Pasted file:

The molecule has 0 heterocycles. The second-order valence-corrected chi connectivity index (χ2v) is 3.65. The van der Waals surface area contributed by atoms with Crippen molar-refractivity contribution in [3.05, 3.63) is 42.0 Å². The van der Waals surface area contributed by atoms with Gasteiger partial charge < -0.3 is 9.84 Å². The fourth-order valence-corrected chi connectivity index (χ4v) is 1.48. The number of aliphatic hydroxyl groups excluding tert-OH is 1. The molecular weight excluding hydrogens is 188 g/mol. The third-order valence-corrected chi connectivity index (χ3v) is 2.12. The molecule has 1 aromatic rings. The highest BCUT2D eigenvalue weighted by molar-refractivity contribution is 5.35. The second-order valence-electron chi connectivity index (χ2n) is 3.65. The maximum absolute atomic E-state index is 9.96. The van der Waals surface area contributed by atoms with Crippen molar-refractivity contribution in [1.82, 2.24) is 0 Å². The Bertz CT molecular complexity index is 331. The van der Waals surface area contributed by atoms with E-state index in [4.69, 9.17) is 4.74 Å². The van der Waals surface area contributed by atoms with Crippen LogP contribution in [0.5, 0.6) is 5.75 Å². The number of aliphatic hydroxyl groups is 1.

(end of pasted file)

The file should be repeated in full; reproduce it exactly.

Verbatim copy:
The molecule has 0 heterocycles. The second-order valence-corrected chi connectivity index (χ2v) is 3.65. The van der Waals surface area contributed by atoms with Crippen molar-refractivity contribution in [3.05, 3.63) is 42.0 Å². The van der Waals surface area contributed by atoms with Gasteiger partial charge < -0.3 is 9.84 Å². The fourth-order valence-corrected chi connectivity index (χ4v) is 1.48. The number of aliphatic hydroxyl groups excluding tert-OH is 1. The molecular weight excluding hydrogens is 188 g/mol. The third-order valence-corrected chi connectivity index (χ3v) is 2.12. The molecule has 1 aromatic rings. The highest BCUT2D eigenvalue weighted by molar-refractivity contribution is 5.35. The second-order valence-electron chi connectivity index (χ2n) is 3.65. The maximum absolute atomic E-state index is 9.96. The van der Waals surface area contributed by atoms with Crippen molar-refractivity contribution in [1.82, 2.24) is 0 Å². The Bertz CT molecular complexity index is 331. The van der Waals surface area contributed by atoms with E-state index in [4.69, 9.17) is 4.74 Å². The van der Waals surface area contributed by atoms with Crippen LogP contribution in [0.5, 0.6) is 5.75 Å². The number of aliphatic hydroxyl groups is 1.